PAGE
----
- Dish type
Tiramisu literally translates to "pick me up". Serve as a decadent dessert.
32 people made this
- 6 egg yolks
- 200g caster sugar, divided
- 450g mascarpone cheese
- 6 egg whites, stiffly beaten
- 4 tablespoons double cream
- 3 tablespoons kirsch
- 300ml strongly brewed coffee, cold
- 25 savoiardi lady fingers
- 1 tablespoon unsweetened cocoa powder
MethodPrep:30min ›Extra time:4hr chilling › Ready in:4hr30min
- In a medium bowl beat together the egg yolks and 65g sugar. Using a wooden spoon, stir in mascarpone cheese, beaten egg whites, cream and kirsch; stir until smooth. Set aside.
- Dissolve remaining sugar in coffee. Quickly, to avoid complete saturation, dip ends of lady fingers in coffee mixture. Place ladyfingers in a single layer in a 23x33cm or similar sized glass baking dish. Spread a layer of mascarpone mixture over the lady fingers; repeat layers, ending with mascarpone mixture.
- Cover and refrigerate for several hours. Sprinkle with cocoa just before serving.
Reviews & ratingsAverage global rating:(40)
Reviews in English (35)
I made this recipe but had to use raspberry liqueur rather than kirsch and strips of sponge cake instead of fingers, the only reason being i couldn't find the right ones in the shops. Unfortunately my tirimasu didn't set, which may have been the fault of the improvisation or the fact i may not have stiffened my egg whites enough, so I'm not going to blame it o the recipe. I froze it though and ate it like an ice cream and the taste was fantastic. ( mine was raspberry, not cherry)-26 Oct 2014
by Sarah Beth
This recipe is really tasty and tastes just like the Tiramisu at the Italian Restaurant I work at. However, it needs to chill over-night to make it sit-up properly. Also, the marscapone mixtures is too runny, so the second layer of lady fingers float to the top. I would possibly suggest letting the marscapone mixture chill for awhile before putting ontop of the lady fingers.-15 May 2006
This recipe is so delicious. I skipped the kirschwasser and added about a teaspoon of vanilla. You will not be disapointed!-03 Oct 2004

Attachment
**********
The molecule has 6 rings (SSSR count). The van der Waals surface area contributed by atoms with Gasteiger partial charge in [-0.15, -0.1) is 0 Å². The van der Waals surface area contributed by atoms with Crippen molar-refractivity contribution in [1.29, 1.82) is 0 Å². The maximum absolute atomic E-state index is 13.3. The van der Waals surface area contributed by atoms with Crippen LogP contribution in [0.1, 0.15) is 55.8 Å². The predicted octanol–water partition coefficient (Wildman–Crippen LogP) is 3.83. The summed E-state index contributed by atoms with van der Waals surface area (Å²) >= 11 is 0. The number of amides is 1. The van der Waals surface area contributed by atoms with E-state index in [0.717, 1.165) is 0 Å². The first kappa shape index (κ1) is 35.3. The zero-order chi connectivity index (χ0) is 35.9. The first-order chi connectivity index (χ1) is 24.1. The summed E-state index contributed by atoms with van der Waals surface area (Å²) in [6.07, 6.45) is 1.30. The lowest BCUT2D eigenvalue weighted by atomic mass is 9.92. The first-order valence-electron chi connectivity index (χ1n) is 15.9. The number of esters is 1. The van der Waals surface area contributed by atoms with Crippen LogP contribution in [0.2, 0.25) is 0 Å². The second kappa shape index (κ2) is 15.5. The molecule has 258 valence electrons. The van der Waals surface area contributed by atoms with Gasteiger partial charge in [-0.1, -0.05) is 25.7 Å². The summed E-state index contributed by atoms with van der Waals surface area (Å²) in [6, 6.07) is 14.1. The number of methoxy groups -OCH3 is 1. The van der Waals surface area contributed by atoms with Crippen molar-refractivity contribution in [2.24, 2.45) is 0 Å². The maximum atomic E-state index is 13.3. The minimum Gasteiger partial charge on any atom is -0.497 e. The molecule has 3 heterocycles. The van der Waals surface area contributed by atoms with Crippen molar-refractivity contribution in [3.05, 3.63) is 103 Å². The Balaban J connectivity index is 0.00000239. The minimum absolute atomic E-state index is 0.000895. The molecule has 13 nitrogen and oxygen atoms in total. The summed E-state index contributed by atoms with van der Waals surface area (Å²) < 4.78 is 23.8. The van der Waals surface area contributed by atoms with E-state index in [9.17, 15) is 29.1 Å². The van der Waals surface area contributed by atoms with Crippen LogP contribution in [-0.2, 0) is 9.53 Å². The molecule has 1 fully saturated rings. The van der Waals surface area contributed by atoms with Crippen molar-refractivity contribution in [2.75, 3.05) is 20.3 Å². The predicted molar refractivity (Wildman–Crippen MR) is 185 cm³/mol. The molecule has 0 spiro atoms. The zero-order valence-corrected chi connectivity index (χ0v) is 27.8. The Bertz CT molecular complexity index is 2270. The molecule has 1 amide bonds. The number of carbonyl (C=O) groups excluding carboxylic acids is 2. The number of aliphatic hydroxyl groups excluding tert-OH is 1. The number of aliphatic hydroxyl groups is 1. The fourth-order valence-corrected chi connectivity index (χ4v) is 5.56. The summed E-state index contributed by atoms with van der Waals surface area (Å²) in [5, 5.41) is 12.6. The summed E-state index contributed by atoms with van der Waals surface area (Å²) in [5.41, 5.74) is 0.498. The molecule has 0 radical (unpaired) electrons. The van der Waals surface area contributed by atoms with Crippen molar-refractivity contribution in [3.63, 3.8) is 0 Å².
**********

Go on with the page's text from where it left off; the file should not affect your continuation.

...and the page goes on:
An Italian Chef Reveals The Perfect Tiramisu Recipe
It is the most overused, copied and varied of all Italian desserts, present at all latitudes worldwide. So if you live outside Italy, how can you be sure that that you’ve tried the real one at least once in your life? The light, wonderfully scented, fluffy, melt-in-your-mouth original? If you’re not sure, simply head to the kitchen. You don’t even need to turn the oven on, because this is one of the few Italian desserts that can be made without baking. And you don’t even need to be a chef to make it. In fact, in Italy this is the first dessert that children are allowed to make on their own, without help from their parents.
Before starting, here are a few secrets, like the recipe, from Il Grande Libro dei Dolci by Giuliana Lomazzi, a wine and food journalist and author (the book is published in Italy by Ponte alle Grazie). “The most important thing is to wet the base without overdoing it, because otherwise it will be soupy. But at the same time you need to soak it enough to make sure there aren’t any dry parts. Use ladyfingers for the base, but if you can’t find them, you can use sponge cake.”
Recipe (6–8 servings)
Place a layer of ladyfingers in a clear rectangular baking dish. Using a teaspoon, drizzle some coffee on each one. Cover with about 2/5 of the mascarpone mixture. Prepare another layer of ladyfingers and mascarpone the same way.
Put the remaining 1/5 of the mascarpone into a piping bag with a smooth tip and dollop the mixture onto the tiramisu. Cover with plastic wrap and refrigerate for several hours.
Just before serving, sift the cocoa over the dessert in a uniform layer. Sprinkle with the grated chocolate and serve.
Tiramisu Authentic Italian Recipe
- 300 g (10,5 oz) Savoiardi Ladyfingers. We recommend BALOCCO SAVOIARDI LADYFINGERS, or make homemade ladyfingers with our recipe, which are great!
- 500 g (1,1 lb) of mascarpone cheese
- 4 medium eggs (about 220 g – 7,7 oz without shells)
- 100 g (3,5 oz) of sugar
- 300 ml of coffee (better if espresso)
- 2 tablespoons of rum or MARSALA(optional)
- unsweetened cocoa powder
Coffee And Dessert: How To Make This Perfect Tiramisù
Award-winning food blogger Bernard Laurance has a fantastic new cookbook out, and if you’re a fan of baking at home, you’ll want to pick up a copy. With dessert recipes from around the world, Baklava to Tarte Tatin has something for every sweet tooth. Head to Italy for a lightly caffeinated, heavily delicious confection that comes together in no time.